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David Doubilet

David Doubilet has a long and intimate view of the sea.  As a National Geographic Photographer he has spent five decades exploring and documenting the far corners of the world from beneath interior Africa, remote tropical coral reefs, rich temperate seas, and recent projects beneath the polar ice. His challenge is to create a visual voice for the world’s oceans and to connect people to the incredible beauty and silent devastation happening within the invisible world below.

I have spent 6 decades in the sea and I am still humbled by the magnificence and richness of coral reef ecosystems. They are the true crown jewels of our planet.

David is a contributing editor for several publications and an author of 12 titles including the award-winning Water Light Time. His numerous photographic awards include Picture of the Year, BBC Wildlife, Communication Arts, and World Press. David is a member of the Academy of Achievement, Royal Photographic Society, International League of Conservation Photographers, and International Diving Hall of Fame. David was named a National Geographic Contributing Photographer-in-Residence in 2001.

He is the recipient of the Explorers Club Lowell Thomas Award and Lennart Nilsson Award for Scientific Photography. David is honored to be a Rolex Testimonee since 1994. 

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Jennifer Hayes

Jennifer Hayes is a contributing photographer and speaker for National Geographic  Partners.  Jennifer is an aquatic biologist who has directed her focus to photojournalism specializing in natural history, conservation, and the documentation of freshwater and marine environments. She and her partner, David Doubilet, collaborate on assignments from the equator to the polar ice. She has descended beneath Botswana’s Okavango Delta, explored the world beneath oil and gas rigs, documented remote and wild Cuba, and submerged into Greenland’s fjords choked with icebergs.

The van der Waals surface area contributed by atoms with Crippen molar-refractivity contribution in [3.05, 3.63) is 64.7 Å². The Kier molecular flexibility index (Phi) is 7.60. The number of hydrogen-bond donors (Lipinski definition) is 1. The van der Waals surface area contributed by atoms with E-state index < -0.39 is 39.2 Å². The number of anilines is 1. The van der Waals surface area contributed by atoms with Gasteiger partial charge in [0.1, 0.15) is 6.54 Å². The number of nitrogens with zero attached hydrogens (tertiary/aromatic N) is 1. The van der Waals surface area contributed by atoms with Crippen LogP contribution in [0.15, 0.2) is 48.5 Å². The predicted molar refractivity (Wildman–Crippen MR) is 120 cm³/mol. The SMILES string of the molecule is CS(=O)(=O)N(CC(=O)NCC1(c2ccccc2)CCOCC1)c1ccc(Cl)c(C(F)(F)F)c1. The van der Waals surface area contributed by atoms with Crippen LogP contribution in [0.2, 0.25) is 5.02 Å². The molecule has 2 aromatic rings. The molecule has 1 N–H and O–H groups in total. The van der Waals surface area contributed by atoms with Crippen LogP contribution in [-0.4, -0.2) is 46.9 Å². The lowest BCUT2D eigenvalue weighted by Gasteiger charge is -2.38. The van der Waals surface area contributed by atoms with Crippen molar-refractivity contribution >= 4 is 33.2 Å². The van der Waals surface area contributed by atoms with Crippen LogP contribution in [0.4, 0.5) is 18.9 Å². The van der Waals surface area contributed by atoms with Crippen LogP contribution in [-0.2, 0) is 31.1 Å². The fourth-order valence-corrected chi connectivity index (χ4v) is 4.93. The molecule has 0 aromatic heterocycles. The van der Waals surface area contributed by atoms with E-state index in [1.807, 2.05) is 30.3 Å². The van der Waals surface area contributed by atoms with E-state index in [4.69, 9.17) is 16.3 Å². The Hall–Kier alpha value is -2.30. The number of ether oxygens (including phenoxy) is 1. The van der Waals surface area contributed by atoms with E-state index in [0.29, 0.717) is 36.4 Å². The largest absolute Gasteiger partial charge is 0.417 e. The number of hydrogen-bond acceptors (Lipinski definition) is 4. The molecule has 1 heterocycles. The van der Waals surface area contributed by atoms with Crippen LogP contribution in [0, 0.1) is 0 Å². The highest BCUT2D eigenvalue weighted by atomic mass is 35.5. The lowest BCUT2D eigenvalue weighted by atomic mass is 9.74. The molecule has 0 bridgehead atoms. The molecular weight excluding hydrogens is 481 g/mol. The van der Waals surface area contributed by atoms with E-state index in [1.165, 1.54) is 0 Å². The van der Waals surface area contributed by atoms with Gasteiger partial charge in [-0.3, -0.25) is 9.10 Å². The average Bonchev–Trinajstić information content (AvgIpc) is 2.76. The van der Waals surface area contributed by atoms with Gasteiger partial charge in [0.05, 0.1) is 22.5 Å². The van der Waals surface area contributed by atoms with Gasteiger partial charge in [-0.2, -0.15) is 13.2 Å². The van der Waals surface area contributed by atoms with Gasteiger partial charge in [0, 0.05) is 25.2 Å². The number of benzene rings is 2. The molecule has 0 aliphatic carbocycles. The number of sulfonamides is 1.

Jennifer’s academic passions lead to graduate degrees in marine ecology and zoology. Her research focused on shark finning and commercial landing in the western Atlantic and the population dynamics and movements of an ancient fish called sturgeon. Jennifer has translated her love of science into storytelling, working with scientists around the globe to share their stories.  Jennifer is an award-winning photographer, contributor to numerous global publications, and author/ contributor to books on marine environments. She is a trustee of the Shark Research Institute, Explorer Club fellow, editorial board advisor for Ocean Geographic, and recipient of the President’s Medal for contributions to the natural world.

David and  Jennifer live in Clayton, NY, a small river town in the Thousand Island region of the St. Lawrence River, well known for antique wooden boats and beloved dogs.

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